The chief executive of Goldman Sachs (GS) has defended the investment bank’s work on the botched stock market listing of WeWork last year.
“I’m not sure that we got it so wrong,” David Solomon said when asked about WeWork during a panel talk at Davos on Tuesday.
“There were things that were right, there were things that were wrong.”
Goldman Sachs was one of the leading banks working on WeWork’s planned initial public offering (IPO) last year. The office rental startup’s stock market listing was one of the most hotly anticipated offerings of the year but it was ultimately forced to pull its much anticipated IPO due to lack of interest from public market investors, who questioned its valuation and business model.
WeWork subsequently lost over $40bn (£31bn) in paper value and was forced to seek a bailout from SoftBank, its biggest investor.
The Financial Times reported that Goldman Sachs had said WeWork — now worth around $8bn — could be worth as much as $96bn on the public markets during the pitching process. The Wall Street Journal recently named Goldman as among the “money men who enabled... the WeWork debacle.”
“One of the things that I’ve said publicly... is the process actually worked around WeWork,” Solomon said Tuesday.
“The banks weren’t valuing. The way the process of an IPO works when you're a bank is you’re invited in by a company, it’s a private company, their numbers aren’t public, they give you a model. You say to the company: well, if you can prove to us that the model actually does what this does, then it’s possible it could be worth this in the public markets.
“But ultimately there’s a diligence process, there’s a proving out process, there, at times, are meetings with investors before hand, and that process grounds to reality.
“I think that’s a great example of the process working. It might not have been as pretty as everybody would like it to be.”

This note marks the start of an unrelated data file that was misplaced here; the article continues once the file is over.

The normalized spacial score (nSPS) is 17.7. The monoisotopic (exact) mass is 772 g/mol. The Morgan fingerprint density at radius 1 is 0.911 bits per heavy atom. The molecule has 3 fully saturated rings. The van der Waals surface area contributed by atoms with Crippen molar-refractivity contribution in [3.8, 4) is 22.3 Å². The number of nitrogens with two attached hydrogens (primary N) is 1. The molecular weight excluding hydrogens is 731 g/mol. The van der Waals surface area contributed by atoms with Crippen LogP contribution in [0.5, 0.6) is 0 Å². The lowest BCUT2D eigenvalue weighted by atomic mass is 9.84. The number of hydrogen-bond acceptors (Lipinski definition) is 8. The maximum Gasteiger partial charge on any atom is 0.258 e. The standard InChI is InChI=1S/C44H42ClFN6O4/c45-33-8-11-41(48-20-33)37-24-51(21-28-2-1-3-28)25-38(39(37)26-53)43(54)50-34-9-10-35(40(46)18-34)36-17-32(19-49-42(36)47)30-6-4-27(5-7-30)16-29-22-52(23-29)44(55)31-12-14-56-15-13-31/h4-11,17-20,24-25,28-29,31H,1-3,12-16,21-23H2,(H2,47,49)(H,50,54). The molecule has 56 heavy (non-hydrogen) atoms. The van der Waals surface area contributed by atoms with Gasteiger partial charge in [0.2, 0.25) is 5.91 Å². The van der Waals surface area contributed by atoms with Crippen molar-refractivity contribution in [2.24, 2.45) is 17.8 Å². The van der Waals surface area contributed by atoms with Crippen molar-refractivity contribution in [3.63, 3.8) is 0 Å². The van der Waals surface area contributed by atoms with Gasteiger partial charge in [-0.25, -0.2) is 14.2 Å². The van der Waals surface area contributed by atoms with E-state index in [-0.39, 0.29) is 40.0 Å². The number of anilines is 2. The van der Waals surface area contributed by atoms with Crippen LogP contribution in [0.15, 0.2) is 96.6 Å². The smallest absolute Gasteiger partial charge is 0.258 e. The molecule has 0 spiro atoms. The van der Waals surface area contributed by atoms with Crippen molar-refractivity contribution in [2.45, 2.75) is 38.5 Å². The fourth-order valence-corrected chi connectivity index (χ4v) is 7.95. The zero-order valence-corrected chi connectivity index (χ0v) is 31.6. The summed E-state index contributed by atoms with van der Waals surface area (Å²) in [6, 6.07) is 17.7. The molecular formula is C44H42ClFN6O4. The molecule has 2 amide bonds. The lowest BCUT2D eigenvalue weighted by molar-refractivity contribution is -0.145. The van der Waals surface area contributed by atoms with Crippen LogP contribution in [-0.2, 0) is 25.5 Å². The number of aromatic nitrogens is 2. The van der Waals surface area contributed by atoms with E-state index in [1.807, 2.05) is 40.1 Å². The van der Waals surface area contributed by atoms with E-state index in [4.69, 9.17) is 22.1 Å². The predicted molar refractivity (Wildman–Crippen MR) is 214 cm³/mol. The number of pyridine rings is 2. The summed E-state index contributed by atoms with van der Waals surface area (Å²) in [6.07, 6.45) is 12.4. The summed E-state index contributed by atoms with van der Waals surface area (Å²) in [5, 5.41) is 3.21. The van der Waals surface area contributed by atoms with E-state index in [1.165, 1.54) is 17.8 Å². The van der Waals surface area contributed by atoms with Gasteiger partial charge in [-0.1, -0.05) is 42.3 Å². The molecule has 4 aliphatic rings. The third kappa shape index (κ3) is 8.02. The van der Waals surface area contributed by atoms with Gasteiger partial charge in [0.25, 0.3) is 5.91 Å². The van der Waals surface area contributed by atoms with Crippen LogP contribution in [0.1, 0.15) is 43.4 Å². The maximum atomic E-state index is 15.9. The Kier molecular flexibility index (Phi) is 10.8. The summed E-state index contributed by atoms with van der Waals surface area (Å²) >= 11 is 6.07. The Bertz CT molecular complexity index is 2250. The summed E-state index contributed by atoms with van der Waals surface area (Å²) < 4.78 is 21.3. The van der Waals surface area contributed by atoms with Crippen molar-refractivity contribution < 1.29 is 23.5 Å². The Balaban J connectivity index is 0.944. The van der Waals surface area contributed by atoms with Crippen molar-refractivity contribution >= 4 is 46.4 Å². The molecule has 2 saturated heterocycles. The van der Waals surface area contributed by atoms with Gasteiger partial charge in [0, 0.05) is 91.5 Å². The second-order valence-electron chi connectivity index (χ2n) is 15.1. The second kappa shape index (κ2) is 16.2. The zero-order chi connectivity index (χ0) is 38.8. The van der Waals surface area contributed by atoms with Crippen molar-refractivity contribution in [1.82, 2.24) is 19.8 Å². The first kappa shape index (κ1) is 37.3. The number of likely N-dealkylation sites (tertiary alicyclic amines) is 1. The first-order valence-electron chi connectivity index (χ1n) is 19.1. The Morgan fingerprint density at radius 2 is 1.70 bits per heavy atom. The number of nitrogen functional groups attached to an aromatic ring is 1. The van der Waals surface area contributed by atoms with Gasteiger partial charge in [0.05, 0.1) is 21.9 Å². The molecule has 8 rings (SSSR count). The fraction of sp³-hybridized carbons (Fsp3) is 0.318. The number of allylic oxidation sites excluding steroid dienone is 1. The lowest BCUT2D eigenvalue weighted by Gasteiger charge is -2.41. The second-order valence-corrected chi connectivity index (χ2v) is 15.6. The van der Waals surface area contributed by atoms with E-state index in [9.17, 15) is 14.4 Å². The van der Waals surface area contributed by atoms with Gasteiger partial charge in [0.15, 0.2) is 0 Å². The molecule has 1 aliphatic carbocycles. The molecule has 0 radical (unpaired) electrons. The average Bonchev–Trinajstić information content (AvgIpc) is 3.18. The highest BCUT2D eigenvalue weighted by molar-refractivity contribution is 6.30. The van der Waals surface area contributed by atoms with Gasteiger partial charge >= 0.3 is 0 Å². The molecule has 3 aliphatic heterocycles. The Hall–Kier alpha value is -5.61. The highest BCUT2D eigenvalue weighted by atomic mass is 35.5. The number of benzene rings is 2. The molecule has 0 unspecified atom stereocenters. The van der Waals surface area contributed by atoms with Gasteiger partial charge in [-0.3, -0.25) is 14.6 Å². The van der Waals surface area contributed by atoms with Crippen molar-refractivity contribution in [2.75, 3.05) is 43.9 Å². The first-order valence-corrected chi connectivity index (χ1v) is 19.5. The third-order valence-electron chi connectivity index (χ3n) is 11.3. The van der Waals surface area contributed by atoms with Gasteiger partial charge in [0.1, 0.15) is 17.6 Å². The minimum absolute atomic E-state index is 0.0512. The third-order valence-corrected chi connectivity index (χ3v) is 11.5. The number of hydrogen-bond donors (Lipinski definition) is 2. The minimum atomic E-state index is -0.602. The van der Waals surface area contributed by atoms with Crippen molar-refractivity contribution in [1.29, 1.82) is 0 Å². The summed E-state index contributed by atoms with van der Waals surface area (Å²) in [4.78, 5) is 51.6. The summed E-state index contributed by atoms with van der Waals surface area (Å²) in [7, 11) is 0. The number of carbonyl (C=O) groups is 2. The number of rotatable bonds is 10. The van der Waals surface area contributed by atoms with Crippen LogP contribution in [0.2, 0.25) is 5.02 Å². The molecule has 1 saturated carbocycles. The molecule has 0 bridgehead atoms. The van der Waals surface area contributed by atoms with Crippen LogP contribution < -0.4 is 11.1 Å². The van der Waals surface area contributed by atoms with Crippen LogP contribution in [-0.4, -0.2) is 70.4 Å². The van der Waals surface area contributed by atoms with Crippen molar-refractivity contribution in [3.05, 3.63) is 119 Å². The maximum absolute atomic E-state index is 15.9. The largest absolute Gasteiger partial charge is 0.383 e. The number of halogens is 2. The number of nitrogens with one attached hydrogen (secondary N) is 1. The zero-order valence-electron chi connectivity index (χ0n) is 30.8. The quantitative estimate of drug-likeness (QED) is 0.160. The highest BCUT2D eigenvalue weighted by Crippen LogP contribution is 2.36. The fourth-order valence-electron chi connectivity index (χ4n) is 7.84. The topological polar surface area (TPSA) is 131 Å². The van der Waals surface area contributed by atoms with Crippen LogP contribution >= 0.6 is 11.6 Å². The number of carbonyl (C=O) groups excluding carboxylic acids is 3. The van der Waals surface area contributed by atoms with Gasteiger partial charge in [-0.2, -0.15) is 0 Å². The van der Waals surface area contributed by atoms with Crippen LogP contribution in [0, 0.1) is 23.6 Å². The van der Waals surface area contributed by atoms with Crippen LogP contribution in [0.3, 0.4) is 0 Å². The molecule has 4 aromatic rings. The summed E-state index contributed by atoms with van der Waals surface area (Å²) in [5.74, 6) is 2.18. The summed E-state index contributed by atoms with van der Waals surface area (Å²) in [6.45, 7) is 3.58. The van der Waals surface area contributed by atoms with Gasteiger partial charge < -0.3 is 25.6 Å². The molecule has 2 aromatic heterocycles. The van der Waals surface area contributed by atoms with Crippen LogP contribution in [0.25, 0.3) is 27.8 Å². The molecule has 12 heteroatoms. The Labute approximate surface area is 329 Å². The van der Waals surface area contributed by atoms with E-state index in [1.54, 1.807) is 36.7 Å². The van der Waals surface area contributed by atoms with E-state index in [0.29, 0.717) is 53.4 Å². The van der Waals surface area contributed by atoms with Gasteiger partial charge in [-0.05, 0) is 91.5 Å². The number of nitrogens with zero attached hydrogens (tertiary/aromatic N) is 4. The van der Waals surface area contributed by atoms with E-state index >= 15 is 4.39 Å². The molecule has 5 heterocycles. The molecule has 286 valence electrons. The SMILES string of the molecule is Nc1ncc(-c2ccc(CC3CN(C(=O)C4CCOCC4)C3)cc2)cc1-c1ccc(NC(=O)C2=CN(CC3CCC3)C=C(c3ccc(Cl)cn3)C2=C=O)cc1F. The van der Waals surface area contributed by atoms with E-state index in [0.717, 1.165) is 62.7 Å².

He said private companies were also “not held to the same standard around producing information ... and that’s an issue.”
Solomon also blamed low interest rates for the dislocation between private valuation and public valuations, arguing the fact that “money’s basically been free” had led investors to “overvalue growth and undervalue future value of earnings that a company may provide.”
“I think we’ve seen a little bit of a rebalancing where the need to really think about a path to profitability is coming more sharply into focus than it might have been 18 months ago,” Solomon said.
Goldman Sachs said last October that WeWork’s abandoned IPO and subsequent write-down had cost the bank $80m.
Solomon’s comments came during a panel on valuing ‘unicorns’ at Davos. Also on the panel were New York Stock Exchange chief executive Stacey Cunningham and William Ford, the chief executive of private equity firm General Atlantic.
‘Unicorns’ are private tech businesses with a value of over $1bn. Reaching ‘unicorn’ status was once seen as a badge of honour for startups but 2019 was a disastrous year for those with the status. Companies that went public like Uber (UBER) and Lyft (LYFT) have seen their value plummet on the open market.
“We lost our way a bit over the last year, the last few years,” Ford said.
Japanese investment company SoftBank was an investor in both WeWork and Uber. SoftBank raised a $100bn venture capital fund in 2017 and has invested it aggressively since then, making big bets on startups in the hopes of supercharging growth. The fund’s investment style has been criticised over the last few months as valuations have come down.
SoftBank “did pursue growth at all costs,” Ford said.
“One of the things that we really objected to in terms of some places where we invested together was, they were really pushing companies to globalise so quickly even before they perfected their business model in one geography, let’s say.
“We were saying: let’s get the model right, let’s get the path to profitability, let’s get the unit economics working, and then we can think about expansion and growth. Instead it was: no, let’s go to China now.”
Solomon, Cunningham, and Ford are just some of the high-profile names attending Davos, which is the colloquial name for annual conference of the World Economic Forum (WEF). Around 3,000 world leaders and top businesspeople are meeting in the Swiss skiing village for a week-long conference discussing the biggest issues of the day. High on the agenda this year is climate change and its effects on the planet.